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Netgigs: The future of the music industry?

The music industry has had a long and often ugly battle with technology throughout the years. When music originally went from physical records or CD's to the digital MP3 format, the entire industry was reluctant to adapt to the new digital age. As a result of this, the music industry found policing the millions of illegal files shared online impossible. Limewire, uTorrent and other programs made it incredibly easy to snag a free copy of a song (or alternatively a virus, or Bill Clinton claiming that he did not have sexual relations with that woman). The point is, the music industry had no answer.

Years later, along came Spotify, looking to change the music industry again with the new prospect of streaming music, as opposed to purchasing and downloading. Although this is now considered commonplace, at the time the music industry was again reluctant to adopt this new technology and change. Through streaming music we have seen piracy rates drop dramatically.

Now, in 2020, there is another area where the music industry could again be caught with its proverbial pants around its legs if it doesn't innovate and accept new technology: video live streaming.

As both a music lover and a passionate sportsman, it makes complete sense to me that there should be a live streaming platform for live musical performances. I don't even think twice about streaming a game of football anymore - I just open my Optus Sport app and voilà, I'm watching the Champions League. It's quick, easy, innovative, and smooth.

Many were hesitant to accept live streaming sporting matches as sport was sacred land for the television. In a weird way it felt wrong or dirty to live stream a match on your phone or laptop. This isn't the case anymore.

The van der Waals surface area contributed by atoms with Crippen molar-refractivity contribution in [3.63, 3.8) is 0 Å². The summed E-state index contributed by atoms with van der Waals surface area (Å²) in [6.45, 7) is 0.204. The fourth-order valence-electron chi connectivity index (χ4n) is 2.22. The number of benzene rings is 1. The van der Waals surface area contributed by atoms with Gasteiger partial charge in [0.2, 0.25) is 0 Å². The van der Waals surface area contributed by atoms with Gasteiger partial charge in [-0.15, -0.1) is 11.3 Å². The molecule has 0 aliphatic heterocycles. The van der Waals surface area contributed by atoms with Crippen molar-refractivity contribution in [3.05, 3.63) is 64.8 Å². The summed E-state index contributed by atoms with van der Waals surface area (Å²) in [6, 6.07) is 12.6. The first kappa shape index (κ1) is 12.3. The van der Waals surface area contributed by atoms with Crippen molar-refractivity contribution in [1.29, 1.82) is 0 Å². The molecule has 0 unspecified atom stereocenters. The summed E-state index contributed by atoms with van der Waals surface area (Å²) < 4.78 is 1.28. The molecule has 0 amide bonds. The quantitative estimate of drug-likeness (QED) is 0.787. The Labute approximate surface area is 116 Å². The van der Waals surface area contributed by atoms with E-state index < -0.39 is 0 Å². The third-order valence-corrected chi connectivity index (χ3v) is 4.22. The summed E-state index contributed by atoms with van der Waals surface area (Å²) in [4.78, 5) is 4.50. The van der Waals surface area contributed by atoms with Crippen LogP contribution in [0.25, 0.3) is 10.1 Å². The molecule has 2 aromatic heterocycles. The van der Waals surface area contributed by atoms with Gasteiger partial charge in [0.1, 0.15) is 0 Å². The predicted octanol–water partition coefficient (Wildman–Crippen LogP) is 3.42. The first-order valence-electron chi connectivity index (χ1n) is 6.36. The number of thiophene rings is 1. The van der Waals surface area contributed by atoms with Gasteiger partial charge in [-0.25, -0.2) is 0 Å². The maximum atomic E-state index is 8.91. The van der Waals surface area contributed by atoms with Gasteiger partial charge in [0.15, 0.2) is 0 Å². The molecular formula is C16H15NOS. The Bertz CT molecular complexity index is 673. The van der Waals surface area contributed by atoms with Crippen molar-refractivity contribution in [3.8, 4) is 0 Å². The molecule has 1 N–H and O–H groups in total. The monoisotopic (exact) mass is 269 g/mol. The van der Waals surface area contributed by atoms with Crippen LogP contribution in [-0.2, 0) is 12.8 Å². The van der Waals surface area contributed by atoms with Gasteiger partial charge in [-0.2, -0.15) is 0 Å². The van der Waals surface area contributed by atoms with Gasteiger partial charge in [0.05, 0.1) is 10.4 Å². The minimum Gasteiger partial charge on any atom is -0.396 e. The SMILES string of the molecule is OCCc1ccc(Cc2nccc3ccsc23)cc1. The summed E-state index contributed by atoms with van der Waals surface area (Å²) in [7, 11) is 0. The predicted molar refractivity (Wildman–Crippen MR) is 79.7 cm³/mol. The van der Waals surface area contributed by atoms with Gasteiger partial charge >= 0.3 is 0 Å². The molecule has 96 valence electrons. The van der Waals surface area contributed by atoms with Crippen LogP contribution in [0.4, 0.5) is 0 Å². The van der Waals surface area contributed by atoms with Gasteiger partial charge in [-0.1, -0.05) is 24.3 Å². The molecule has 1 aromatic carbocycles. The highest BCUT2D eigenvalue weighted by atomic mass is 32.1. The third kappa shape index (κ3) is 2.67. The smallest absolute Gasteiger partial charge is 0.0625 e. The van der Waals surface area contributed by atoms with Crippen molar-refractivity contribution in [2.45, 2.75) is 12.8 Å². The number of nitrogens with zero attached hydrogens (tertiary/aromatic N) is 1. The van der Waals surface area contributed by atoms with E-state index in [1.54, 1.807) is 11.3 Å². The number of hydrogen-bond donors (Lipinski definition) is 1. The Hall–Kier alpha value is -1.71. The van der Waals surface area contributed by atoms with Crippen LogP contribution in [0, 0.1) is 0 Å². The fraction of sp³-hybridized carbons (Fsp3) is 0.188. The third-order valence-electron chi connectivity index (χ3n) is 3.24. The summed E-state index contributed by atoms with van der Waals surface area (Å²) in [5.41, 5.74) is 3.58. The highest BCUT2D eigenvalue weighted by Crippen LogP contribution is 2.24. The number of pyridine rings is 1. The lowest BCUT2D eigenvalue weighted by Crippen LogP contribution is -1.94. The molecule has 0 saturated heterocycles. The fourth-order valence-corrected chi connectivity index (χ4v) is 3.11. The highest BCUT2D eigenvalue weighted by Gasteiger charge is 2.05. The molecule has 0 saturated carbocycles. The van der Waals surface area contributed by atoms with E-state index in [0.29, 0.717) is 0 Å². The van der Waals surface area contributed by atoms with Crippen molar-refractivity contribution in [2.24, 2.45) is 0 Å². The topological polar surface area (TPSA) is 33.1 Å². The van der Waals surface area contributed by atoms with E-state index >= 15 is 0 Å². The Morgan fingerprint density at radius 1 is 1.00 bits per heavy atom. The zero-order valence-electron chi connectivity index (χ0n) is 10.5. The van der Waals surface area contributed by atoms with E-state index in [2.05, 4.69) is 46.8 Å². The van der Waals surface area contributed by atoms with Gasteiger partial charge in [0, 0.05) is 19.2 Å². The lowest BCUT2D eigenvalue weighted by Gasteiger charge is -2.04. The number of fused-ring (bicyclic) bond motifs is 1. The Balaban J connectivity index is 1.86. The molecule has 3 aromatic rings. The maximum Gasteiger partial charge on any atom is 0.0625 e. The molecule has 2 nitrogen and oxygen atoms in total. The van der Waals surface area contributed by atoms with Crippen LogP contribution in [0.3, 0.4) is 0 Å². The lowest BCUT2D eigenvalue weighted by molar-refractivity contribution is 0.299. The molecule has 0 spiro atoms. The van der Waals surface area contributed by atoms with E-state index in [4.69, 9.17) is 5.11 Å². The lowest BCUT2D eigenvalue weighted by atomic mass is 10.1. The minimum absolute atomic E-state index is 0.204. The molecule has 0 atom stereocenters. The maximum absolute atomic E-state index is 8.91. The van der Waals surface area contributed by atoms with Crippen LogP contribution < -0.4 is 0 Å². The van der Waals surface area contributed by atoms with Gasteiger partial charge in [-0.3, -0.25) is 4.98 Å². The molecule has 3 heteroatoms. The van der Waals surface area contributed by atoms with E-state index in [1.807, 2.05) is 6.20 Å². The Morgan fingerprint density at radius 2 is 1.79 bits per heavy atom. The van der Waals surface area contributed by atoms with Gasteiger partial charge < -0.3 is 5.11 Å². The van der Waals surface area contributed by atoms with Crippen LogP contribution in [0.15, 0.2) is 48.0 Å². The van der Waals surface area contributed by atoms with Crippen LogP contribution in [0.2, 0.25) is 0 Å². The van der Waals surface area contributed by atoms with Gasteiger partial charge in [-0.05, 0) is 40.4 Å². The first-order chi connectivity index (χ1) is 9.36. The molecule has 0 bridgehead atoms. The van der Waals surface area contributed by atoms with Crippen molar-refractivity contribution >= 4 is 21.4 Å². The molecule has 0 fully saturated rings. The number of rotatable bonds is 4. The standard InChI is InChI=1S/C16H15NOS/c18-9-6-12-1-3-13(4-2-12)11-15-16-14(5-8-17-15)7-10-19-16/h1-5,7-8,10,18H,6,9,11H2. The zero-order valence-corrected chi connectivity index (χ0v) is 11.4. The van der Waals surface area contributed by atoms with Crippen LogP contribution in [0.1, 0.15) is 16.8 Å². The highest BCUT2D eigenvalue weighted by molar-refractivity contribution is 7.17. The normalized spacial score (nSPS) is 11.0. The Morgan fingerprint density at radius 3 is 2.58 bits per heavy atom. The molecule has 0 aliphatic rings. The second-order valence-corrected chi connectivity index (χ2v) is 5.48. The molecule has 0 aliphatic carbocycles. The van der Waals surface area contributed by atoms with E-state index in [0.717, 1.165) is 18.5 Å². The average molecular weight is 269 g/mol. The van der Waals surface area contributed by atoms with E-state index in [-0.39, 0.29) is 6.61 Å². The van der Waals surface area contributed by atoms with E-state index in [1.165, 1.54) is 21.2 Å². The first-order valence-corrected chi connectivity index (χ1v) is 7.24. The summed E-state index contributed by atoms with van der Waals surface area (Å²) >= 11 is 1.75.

Similar cases can be seen with TV shows or movies switching to streaming services like Netflix, Stan, Disney Plus or Amazon Prime.

The music industry has seen many game changers in its time, from Apple introducing digital music, to Spotify popularising music streaming. Now, we have another game changer on our hands: Netgigs.

Netgigs is an Australian company available in Australia, New Zealand, the UK, Ireland, USA and Canada, and will soon be launching in Japan, Korea and Colombia among others down the line.

It began in 2018 and its focus has been the exact same throughout - let's help artist earn more money through technology . The brainchild for Netgigs, Joe Ward, is a musician in his own right in South Australia, and in the three years he has been working on this project they have seen a fast rise.

The company is a pay-per-view (PPV) live streaming platform with digital rights management (DRM) and the ability to sell music and merchandise among others. The PPV model, as opposed to a subscription model, means the consumer only pays for what they want. The artists win here, too, as there is an 80-20 split in favour of the artists for all PPV revenue.

Joe Ward says that Netgigs takes 20% of the revenue to cover outlaying costs of equipment, streaming costs and other factors.

"We're running an operation on par with the size of Netflix", Ward said.

"It's very expensive".

Despite the costs, Ward is more than happy to give artists an 80% split of PPV revenue because he has seen just how little they earn from streaming sites.